4 Eye-Opening Insights About Employer Branding4 min read
January 9, 2019 • Recruitment Marketing
The Employer Brand Manifesto by branding and recruitment marketing expert James Ellis provides a clear vision for the role of employer branding in recruiting, identifies five essential values for employer brand professionals and establishes an 11-point bedrock of employer branding truths.
Who is James Ellis? He runs a consulting practice to help organizations like Liberty Mutual, Target and Groupon improve their employment brands, and he is a noted writer, speaker and podcaster on the topic. Here are four eye-opening insights from a top thought leader in the employer branding space:
1. The Future Already Happened
“Technology, society and business changes mean that someone who’s talented has more options than ever to make a living (see: war for talent, gig economy, remote work, side hustles, etc.).”
This insight reveals how urgent it is for employers and recruiters to change with the times. You’ll always have to match the right skills and competencies for a role—that’s never going to change—but you may have to think long and hard about what makes your organization attractive to the most talented candidates.
It’s not enough to offer work or even well-compensated work (see below) when remote work opportunities, reduced-hour positions, job-sharing and unlimited PTO policies can radically change what working means. Does your employer brand project the type of flexibility and openness to new ideas that will attract top talent?
2. It’s Not Just the Paycheck
“These options [referenced in Insight #1 above] are not just about extracting maximum compensation from a company, but about building their own optimal lifestyle, based on a personal and holistic approach to what motivates them.”
Compensation is important, and don’t let anybody tell you differently, but compensation isn’t everything. Your open role could represent a chance for a candidate to make a life-improving change that lets them feel better about their future, enhance their work-life balance or increase their sense of worth for having made meaningful contributions to work that matters to them on a personal level.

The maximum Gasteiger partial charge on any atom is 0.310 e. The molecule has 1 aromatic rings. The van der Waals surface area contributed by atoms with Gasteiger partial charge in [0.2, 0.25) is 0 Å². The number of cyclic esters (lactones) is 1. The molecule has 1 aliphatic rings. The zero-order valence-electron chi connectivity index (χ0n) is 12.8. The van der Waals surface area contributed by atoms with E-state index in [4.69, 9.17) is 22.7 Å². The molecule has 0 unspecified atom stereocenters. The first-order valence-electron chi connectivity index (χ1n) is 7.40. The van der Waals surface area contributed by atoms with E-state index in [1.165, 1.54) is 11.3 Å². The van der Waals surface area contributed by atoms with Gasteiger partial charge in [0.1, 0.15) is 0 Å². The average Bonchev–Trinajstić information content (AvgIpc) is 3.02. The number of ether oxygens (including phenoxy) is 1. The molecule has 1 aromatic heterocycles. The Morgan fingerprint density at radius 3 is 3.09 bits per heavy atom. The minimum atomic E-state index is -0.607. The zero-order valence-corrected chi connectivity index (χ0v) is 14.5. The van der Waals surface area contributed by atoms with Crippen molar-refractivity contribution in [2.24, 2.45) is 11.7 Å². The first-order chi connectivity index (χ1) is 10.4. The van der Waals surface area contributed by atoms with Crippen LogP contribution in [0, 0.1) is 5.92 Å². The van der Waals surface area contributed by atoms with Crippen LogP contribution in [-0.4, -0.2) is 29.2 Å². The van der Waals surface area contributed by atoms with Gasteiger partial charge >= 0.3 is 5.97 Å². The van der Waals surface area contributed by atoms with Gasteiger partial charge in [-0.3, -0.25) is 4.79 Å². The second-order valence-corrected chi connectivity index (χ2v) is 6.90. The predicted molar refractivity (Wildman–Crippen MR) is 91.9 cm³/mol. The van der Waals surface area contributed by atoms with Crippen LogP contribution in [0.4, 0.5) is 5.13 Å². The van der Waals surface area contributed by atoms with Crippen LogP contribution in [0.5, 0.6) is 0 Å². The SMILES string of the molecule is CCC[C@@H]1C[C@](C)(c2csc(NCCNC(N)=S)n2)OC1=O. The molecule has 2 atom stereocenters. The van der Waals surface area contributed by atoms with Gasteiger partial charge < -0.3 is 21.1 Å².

That potential for change is a huge motivator, but it doesn’t mean anything if candidates aren’t engaged with your brand.
3. What Worked Before Won’t
“The most sought-after talent doesn’t spend time on job boards. They are actively employed in most cases and are being reached out to by headhunters already. This kind of talent already knows what employers to talk to when they are ready to make a move. Job boards are only part of the solution.”
The days of post-and-pray recruiting are over. Yes, you should continue to list open positions on your career site and make use of job boards. Of course. But you should also start conversations with candidates that draw them into your talent community so you can showcase what makes you unique.
4. Your Brand Comes from Within
“Your employer brand isn’t a veneer or coat of paint. It starts on the inside as a core culture that is reinforced by the people who are hired and stick around. Distilled properly, it can be communicated out, attracting great talent not to apply, but to learn more. As these new people onboard, they augment the culture, making employer brand a system to be managed, not a button to be pushed.”
Put simply, your employer brand is bone-deep, but it also has room to grow. As Ellis says, it’s “a system to be managed.” That means you can cultivate your brand and shape how it appears to candidates by merely bringing in the type of people who can effect a change.
In other words, innovation can be part of your organizational DNA when you recruit and hire innovators. Your employment brand can mean diversity and inclusion when your workforce is diverse and inclusive. You can be whatever you want to be when you recruit and retain the right people.
So there you are—four insights about employer branding to consider as you form your 2019 strategy. To read the rest of Ellis’s 11-point manifesto, check out his LinkedIn page. Also, because Ellis considers the manifesto a living document, there just may be something new for you when you visit.